A Schaumburg police officer spotted the car about 9:30 a.m. Thursday near Harper College and tried to initiate a traffic stop. Nellessen led police on a 30-minute chase through Hoffman Estates and Barrington Hills before concluding in East Dundee, where police took him into custody, authorities said.

From the car, police recovered the check signed by the victim and a piece of paper with the victim's name and address in handwriting, which Green identified as his, McCarthy said. Police also recovered merchandise from Nellessen's hotel room, which they said he purchased using his father's debit card.

The three Chicago men made videotaped statements admitting their participation in the crime, said McCarthy, who praised Arlington Heights police and members of the Major Case Assistance Team for their efforts.

Green has a 2010 conviction for mob action for which he served 60 days in Cook County jail. He also received 18 months' probation for stealing money from a victim at a bus stop in 2009 and one year conditional discharge for a 2009 theft. Armon Braden received 30 months' probation for a 2008 theft, and Azari Braden, a student at Southern Illinois University, has a case pending in Madison County, Ill., for criminal damage to property. He also received supervision in St. Clair County, Ill., for a 2010 theft.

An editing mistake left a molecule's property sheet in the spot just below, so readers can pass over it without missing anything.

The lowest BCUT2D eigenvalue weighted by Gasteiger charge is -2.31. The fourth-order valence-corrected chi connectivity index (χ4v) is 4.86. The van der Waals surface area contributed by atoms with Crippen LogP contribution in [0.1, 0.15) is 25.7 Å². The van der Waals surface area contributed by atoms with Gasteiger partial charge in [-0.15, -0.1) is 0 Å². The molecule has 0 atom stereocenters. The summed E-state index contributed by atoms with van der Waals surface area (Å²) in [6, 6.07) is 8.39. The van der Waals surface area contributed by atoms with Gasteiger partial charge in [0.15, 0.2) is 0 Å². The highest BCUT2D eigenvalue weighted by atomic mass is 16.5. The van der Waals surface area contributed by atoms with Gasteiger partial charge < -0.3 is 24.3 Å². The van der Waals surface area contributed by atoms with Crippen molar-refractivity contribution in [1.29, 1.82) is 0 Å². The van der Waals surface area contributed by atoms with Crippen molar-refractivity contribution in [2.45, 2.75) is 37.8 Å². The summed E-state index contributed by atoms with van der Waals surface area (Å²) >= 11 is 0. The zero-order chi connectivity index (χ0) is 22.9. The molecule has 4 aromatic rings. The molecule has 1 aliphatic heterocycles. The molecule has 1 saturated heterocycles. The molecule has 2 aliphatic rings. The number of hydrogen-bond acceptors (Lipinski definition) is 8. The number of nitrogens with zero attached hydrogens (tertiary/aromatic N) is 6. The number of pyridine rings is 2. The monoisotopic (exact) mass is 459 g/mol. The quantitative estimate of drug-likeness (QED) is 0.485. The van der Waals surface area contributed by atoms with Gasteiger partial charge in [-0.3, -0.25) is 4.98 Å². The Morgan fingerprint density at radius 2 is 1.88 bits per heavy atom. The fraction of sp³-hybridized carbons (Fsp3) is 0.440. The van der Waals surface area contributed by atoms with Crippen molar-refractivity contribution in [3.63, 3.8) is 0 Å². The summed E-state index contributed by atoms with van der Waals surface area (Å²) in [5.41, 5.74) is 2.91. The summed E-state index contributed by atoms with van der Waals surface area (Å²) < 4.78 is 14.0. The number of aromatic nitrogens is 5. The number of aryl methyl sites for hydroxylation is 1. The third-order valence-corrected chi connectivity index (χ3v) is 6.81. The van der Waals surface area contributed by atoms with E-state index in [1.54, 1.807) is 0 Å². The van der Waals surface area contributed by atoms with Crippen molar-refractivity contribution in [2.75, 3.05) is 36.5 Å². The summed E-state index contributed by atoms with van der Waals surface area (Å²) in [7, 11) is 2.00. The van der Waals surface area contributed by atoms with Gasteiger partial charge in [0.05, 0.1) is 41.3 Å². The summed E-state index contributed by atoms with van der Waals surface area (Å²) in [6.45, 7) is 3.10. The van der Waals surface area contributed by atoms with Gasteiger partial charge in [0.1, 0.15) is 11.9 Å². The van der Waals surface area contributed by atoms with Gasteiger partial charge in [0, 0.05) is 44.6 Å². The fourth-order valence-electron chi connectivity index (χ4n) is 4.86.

Nellessen attended Prospect High School in Mount Prospect sporadically from August 2006 to September 2009 when he withdrew for good, said Northwest Suburban High School District 214 spokeswoman Venetia Miles, who described his attendance as "spotty."

He has a 2009 conviction for residential burglary for which he was sentenced to boot camp. However, he was found ineligible for the program, McCarthy said, and he was resentenced to two years' probation. He violated that probation in August 2010 and was placed in Cook County jail's inpatient drug rehabilitation program. Court records show he failed to report for additional probation in November 2010, was picked up on a warrant and spent 30 days in jail. He was released March 25.

Nellessen also received a misdemeanor conviction for possession of cannabis in 2009, the same year he was sentenced to supervision and community service for deceptive practices, McCarthy said.

Nellessen is taking medication for depression, Assistant Public Defender Daniel Naranjo said. He is scheduled to appear in court April 22 for violating his probation. All four defendants return to court May 9.

• Daily Herald staff reporter Sheila Ahern contributed to this report.